Thursday, September 27, 2007

Guilty Pleasures On BBC Radio Four

We've all been waiting with bated breath for this one, haven't we? With posts on both Natasha Oakley and Kate Walker's blogs and great comments from you lot out there.... and mostly the fear was that the initial Press Release was the tone of the show...

AND IT WASN'T!!! Actually it was GOOD and gave not only varying opinions and some fabulous history of the company and editor interviews and a great Nicola Marsh Modern Extra plug and some fab interviews with our lovely Sharon Kendrick and Gill (Roger) Sanderson et all - BUT on the *opposing side* it managed to find an *Academic* who came across as a COMPLETE TWIT. I kinda feel sorry for anyone who takes her courses frankly. Because I was always under the impression that people who taught knew to STUDY a subject before they VOICED AN OPINION on it. But hey-ho - what would I know... How about I voice MY opinion anyhoos - it being my blog and all...

Right - hang on - go get a coffee gang while I... darn it! I know I left it in the back of this cupboard somewhere under all these shoes... ahhh... wait... there it is. Now I'll just - umphh - put it - sigh - over - *struggle* - here! *STEPS UP* Now... can we all see me from the back??? GOOD - then I'll begin...
Lets' start with one of her little gems shall we???

"The journey that they tell is a very stereotypical one. It's hero at the beginning doesn't take any notice of heroine - heroine sticks to being what she is; she buys some sensational dresses, she keeps plodding on - and at the end of the day hero notices heroine... So actually nothing very much happens, except of course that there might be a few adventures along the way. But they're constructed adventures - they're not discussions, they're not conversations. I think they're very formulaic - I think they're formulaic in their endings, I think they're formulaic in their construction and I think they're formulaic in their language."

Gang - meet Mary Evans - Professor of Women's Studies at the University Of Kent - where the course ... and I quote; 'encourages students to explore diverse aspects of feminist theory...' REALLY??? Does she sound like she's encouraging ANYONE to 'explore diverse aspects'??? Nope - she's just TOLD US she thinks it's CRAP. And not only that, but anyone who reads across the lines currently available on the market will see that she plainly DOESN'T KNOW WHAT SHE'S TALKING ABOUT. Now, I obviously haven't attended any of her courses and for her to have achieved her place at the University she obviously has to be a highly intelligent woman and naturally she's entitled to her opinion but for goodness sake DO SOME RESEARCH into what you're commenting on!!! As a professor of women's studies then surely the fact that Mills And Boon Novels have been around for as long as they have and sell at the rate they do means she should understand they're more than a ' heroine sticks to being what she is... buys some sensational dresses... keeps plodding on - and at the end of the day hero notices heroine...' I mean COME ON!!! For such a highly intelligent, well educated woman SERIOUSLY???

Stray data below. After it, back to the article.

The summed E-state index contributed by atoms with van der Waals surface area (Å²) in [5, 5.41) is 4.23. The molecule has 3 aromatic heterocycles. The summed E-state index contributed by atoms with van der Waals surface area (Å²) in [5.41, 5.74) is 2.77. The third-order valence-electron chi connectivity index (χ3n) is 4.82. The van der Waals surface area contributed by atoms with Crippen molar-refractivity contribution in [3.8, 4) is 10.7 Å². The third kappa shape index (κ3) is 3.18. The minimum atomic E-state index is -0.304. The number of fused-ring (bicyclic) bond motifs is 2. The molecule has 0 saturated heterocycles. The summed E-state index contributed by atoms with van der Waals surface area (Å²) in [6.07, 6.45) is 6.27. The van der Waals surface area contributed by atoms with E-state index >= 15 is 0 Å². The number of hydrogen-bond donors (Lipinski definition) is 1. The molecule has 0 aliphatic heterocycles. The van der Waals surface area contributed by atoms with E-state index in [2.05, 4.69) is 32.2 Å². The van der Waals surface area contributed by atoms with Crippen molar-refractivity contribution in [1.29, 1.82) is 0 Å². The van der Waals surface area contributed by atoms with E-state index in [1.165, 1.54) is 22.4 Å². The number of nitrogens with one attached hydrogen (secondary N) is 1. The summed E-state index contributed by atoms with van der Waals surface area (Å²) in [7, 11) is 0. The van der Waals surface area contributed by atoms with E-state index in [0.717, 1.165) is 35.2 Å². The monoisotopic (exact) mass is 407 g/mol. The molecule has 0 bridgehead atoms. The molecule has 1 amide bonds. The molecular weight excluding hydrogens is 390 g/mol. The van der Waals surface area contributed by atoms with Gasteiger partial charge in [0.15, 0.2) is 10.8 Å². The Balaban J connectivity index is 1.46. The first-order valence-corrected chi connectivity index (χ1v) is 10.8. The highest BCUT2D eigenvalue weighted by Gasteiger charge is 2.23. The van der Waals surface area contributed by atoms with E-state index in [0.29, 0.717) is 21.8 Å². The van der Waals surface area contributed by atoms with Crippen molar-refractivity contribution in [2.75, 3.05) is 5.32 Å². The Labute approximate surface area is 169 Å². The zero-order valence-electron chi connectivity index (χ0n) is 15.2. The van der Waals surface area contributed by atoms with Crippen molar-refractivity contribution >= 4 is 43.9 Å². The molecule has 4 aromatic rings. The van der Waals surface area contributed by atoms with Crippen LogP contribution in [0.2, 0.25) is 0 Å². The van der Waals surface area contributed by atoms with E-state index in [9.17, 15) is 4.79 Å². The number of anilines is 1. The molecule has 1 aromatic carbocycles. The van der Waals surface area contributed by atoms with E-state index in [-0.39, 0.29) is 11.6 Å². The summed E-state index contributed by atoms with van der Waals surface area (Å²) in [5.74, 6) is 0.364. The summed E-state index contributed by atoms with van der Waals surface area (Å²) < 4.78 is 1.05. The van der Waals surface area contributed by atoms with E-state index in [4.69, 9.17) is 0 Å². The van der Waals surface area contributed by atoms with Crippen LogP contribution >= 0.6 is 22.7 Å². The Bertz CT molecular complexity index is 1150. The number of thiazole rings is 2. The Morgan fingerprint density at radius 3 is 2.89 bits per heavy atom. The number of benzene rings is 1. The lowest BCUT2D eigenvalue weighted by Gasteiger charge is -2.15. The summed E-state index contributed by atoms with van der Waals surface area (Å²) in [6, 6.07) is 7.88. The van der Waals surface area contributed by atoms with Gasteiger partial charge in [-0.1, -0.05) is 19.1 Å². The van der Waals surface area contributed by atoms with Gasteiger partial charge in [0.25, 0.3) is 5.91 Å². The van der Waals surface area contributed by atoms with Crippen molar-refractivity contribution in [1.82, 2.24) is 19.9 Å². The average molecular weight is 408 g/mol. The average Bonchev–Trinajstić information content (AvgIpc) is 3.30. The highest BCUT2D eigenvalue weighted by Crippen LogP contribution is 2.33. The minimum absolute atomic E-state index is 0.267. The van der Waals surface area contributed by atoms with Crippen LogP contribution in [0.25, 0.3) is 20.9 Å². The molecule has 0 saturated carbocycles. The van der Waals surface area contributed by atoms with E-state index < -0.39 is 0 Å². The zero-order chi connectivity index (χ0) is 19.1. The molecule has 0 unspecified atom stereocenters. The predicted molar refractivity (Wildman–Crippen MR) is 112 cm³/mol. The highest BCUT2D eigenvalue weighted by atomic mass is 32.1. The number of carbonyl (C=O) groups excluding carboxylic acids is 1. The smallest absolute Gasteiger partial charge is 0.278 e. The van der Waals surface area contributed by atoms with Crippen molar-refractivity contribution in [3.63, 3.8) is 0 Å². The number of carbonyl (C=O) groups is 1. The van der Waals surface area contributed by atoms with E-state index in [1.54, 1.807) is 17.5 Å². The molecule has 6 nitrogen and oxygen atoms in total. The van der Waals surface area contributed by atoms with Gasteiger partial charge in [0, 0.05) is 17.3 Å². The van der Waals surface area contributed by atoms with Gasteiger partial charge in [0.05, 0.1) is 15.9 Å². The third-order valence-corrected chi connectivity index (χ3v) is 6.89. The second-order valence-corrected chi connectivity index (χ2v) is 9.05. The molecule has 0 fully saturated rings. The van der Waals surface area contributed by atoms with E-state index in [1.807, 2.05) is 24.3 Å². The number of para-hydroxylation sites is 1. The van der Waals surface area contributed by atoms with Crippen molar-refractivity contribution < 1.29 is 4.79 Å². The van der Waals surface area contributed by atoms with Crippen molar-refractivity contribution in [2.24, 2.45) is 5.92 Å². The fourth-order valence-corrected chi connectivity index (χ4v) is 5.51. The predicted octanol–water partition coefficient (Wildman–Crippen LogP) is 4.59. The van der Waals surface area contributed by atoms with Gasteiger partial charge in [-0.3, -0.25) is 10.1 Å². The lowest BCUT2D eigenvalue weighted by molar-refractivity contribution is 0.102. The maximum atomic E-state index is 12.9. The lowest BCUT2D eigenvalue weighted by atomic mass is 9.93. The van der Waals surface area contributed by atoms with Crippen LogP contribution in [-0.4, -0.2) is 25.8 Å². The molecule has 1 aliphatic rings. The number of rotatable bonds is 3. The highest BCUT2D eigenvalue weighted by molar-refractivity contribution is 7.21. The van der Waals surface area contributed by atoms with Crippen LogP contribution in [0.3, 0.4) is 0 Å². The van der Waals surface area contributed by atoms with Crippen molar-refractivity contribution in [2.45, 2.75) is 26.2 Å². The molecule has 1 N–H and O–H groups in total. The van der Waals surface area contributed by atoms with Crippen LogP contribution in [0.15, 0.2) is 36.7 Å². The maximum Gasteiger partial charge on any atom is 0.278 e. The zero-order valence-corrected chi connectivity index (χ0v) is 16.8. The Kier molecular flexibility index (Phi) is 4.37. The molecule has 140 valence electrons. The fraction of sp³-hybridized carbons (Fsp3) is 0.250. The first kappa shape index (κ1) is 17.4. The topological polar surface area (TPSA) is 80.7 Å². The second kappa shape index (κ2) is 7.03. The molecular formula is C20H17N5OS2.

Oooohhh and she doesn't stop there...oh lord no... If you're gonna dig yourself a hole I always feel it's important you dump the shovel and go get yourself a JCB - DO THE JOB RIGHT!

"It's bad for women to suggest that the whole of their lives will be sorted out if they simply attract the right man. That is not the reality and it stands in the way of women taking responsibility for their own lives and for the lives of their children. Mills and Boon just says (insert patronizing voice here) ' Make yourself attractive darling and some lovely bloke will come along and take care of it'. And that simply doesn't happen and it also encourages women to be dependent - to underachieve their potential - and to not fully realize themselves as human beings..."

H-E-L-L-O????? Now maybe I've missed whatever book (and yes that's SINGULAR for a purpose) she read to form this *educated opinion* but speaking for my own work and ANY OF THE VERY VERY MANY books I have read across the lines in the last FIVE YEARS since I took up this profession I can honestly say I have yet to find one that tells me 'Make yourself attractive darling and some lovely bloke will come along and take care of it' - and quite frankly if I had found one I'D HAVE THROWN IT ACROSS THE ROOM. I think were she to bother taking the time to read enough to be able to VOICE what is obviously supposed to be an EDUCATED opinion she would also have found VERY MANY books that encourage women to be strong and independent and both achieve their potential AND fully realize themselves as human beings!!!!! Only when she has read a selection of books from all the lines and been able to find this commonality in ALL of them can she be claim to be EDUCATED ENOUGH to make such a SWEEPING GENERALIZATION!

You'd think a smart woman would have quit at that. BUT-OH-NO...

"I would say as the kind of book that is read by somebody who feels that their life is lacking - is making them miserable - is making them unfulfilled in some kind of way - and so what they are turning to to make up that missing part is romance. So as I say I see them as a literature of unhappiness rather than happiness. They're a classic literature for - you know - rather miserable, rather disappointed, rather jaundiced people..."

At this point you can picture my jaw hitting the keyboard... A LITERATURE OF UNHAPPINESS RATHER THAN HAPPINESS??????????????????? W-H-A-T??? At this stage the twit-o-meter in my house has just EXPLODED - red alarm lights are flashing - and the DEFCON ONE idiot alarm is sounding like some of those sirens I kept hearing in New York this summer.

Now I like to think I'm a fairly typical female whose had her fair share of disatrous relationships along the way, has been out there in the dating scene, has had squabbles with family and financial woes and jobs I hated and days I just wanted chocolate and a duvet and to not leave the house... Did I run out to my local bookstore to grab an M&B to make-it-all-better..? WELL HELL - if I did then I need a REFUND. AND none of them came with the free PAT ON THE HEAD...